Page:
From time to time, health care employers find themselves faced with employees who refuse to take mandatory vaccines intended to protect themselves and their patients from exposure to infectious diseases. Sometimes these refusals are based on medical reasons, but occasionally employees cite a religious objection as the basis for their resistance. Title VII requires employers to accommodate employees’ religious beliefs and practices in some circumstances, and these situations raise questions as to whether the employer is required to waive the vaccine requirement.
Last month, the Third Circuit Court of Appeals avoided the accommodation issue by concluding that an employee’s objections to the vaccination requirement were not based on religious reasons. In Fallon v. Mercy Catholic Med. Cen. of S.E. Penn., the plaintiff repeatedly refused to take the vaccine, citing deeply held personal beliefs over the potential harm presented by the flu shot. The hospital requested a letter from his clergyperson explaining the religious basis for the objection. When the plaintiff failed to comply with this requirement, the hospital terminated him for failing to follow the vaccine requirement. He sued, claiming religious discrimination under Title VII.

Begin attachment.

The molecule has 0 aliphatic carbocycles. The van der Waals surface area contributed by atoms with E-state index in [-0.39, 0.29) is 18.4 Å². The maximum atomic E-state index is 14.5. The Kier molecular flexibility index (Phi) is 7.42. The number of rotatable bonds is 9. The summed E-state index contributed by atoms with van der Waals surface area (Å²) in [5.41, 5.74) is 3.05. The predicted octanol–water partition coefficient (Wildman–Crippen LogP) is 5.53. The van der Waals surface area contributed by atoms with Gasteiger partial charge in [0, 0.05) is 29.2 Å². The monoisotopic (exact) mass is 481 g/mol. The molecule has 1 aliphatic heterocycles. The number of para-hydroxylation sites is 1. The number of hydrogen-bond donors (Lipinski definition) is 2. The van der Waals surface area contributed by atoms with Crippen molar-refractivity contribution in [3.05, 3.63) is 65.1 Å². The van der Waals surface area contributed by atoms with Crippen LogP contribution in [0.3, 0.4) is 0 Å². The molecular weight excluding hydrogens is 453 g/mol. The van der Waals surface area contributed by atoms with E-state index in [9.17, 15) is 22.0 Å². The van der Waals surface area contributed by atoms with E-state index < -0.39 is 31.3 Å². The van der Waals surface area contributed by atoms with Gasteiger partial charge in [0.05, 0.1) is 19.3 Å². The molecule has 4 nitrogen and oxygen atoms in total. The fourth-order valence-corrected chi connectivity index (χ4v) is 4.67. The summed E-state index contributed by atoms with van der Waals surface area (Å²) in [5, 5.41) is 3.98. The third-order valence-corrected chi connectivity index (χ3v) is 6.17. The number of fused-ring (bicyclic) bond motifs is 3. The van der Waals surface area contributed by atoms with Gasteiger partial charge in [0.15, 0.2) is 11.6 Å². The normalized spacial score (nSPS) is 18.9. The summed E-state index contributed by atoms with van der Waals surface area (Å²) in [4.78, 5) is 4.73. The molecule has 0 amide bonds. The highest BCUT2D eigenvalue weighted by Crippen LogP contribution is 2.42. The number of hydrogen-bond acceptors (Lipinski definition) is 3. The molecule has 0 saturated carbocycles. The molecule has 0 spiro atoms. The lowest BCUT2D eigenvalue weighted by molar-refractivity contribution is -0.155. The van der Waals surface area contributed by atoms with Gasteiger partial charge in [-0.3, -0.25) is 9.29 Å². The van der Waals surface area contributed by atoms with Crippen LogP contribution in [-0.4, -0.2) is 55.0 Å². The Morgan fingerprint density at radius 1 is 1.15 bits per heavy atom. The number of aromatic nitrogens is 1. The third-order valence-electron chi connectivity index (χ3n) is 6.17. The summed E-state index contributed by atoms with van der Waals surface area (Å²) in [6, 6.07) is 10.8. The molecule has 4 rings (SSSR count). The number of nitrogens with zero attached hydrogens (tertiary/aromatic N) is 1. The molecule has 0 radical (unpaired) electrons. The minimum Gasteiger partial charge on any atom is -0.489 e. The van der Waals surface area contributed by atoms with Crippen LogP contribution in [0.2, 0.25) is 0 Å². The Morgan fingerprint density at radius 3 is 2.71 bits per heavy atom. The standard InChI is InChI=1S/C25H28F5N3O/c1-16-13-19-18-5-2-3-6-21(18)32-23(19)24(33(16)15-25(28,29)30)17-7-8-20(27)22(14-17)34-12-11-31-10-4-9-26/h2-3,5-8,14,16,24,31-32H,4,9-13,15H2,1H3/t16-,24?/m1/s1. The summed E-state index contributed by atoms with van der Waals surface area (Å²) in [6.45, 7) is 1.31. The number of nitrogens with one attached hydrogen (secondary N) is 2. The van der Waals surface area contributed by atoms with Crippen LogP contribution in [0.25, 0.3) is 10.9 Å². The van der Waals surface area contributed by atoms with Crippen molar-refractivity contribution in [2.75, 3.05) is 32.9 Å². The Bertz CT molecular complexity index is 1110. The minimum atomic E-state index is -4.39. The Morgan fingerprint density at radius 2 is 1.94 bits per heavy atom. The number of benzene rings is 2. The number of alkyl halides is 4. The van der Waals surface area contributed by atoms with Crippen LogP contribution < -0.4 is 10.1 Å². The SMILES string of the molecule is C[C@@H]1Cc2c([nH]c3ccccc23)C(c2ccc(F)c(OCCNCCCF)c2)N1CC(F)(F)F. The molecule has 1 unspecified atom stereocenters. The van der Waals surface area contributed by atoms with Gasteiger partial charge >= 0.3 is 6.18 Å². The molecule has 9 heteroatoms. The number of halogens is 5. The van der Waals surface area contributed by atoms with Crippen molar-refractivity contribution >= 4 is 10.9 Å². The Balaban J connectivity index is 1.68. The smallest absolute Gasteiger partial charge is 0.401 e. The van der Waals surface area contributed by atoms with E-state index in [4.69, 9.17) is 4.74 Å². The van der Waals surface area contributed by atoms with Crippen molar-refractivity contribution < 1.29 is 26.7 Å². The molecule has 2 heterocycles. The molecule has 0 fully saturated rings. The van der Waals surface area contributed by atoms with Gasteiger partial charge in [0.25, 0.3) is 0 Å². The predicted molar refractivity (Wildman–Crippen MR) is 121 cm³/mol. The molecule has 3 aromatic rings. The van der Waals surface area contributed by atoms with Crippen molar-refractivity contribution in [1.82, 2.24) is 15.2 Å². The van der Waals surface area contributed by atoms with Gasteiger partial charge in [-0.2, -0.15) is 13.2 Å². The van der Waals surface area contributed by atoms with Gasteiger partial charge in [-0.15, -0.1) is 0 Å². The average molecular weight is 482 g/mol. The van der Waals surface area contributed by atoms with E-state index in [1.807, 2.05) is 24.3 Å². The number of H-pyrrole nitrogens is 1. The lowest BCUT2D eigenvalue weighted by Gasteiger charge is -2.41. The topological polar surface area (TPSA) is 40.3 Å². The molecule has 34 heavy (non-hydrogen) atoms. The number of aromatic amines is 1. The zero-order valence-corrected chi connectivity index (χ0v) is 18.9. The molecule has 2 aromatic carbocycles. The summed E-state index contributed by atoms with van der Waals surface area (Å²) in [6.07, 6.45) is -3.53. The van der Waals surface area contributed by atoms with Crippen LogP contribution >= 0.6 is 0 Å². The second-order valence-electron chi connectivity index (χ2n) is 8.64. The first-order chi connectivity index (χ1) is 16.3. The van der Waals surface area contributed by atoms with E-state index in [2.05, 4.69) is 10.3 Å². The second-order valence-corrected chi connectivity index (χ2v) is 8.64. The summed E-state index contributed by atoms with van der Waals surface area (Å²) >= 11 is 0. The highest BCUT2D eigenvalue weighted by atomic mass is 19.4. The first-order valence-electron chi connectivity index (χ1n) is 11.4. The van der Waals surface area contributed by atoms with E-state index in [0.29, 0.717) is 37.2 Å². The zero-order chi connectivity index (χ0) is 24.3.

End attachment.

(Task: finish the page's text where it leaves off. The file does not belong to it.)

On appeal, the Third Circuit affirmed dismissal of the claim. The court concluded that the plaintiff’s objections to the vaccine were based on reasons other than religion within that term’s meaning under Title VII. While noting that cases involving nontraditional faiths are difficult for courts to adjudicate, in this situation the Third Circuit found no comprehensive system of beliefs upon which the vaccine objection was based. Concerns over the effect of the flu shot on his body, or rejection of scientific conclusions on this topic, are not protected religious beliefs.
This case raises issues for employers faced with employees who express nontraditional belief systems. Absent a system of formal services and ceremonial functions, employers – like courts – may have a difficult task in distinguishing between religious and personal beliefs. In this case at least, the court was willing to make a judgment and to require that an employee seeking protection under Title VII’s religious accommodation demonstrate belief in a more structured religious framework.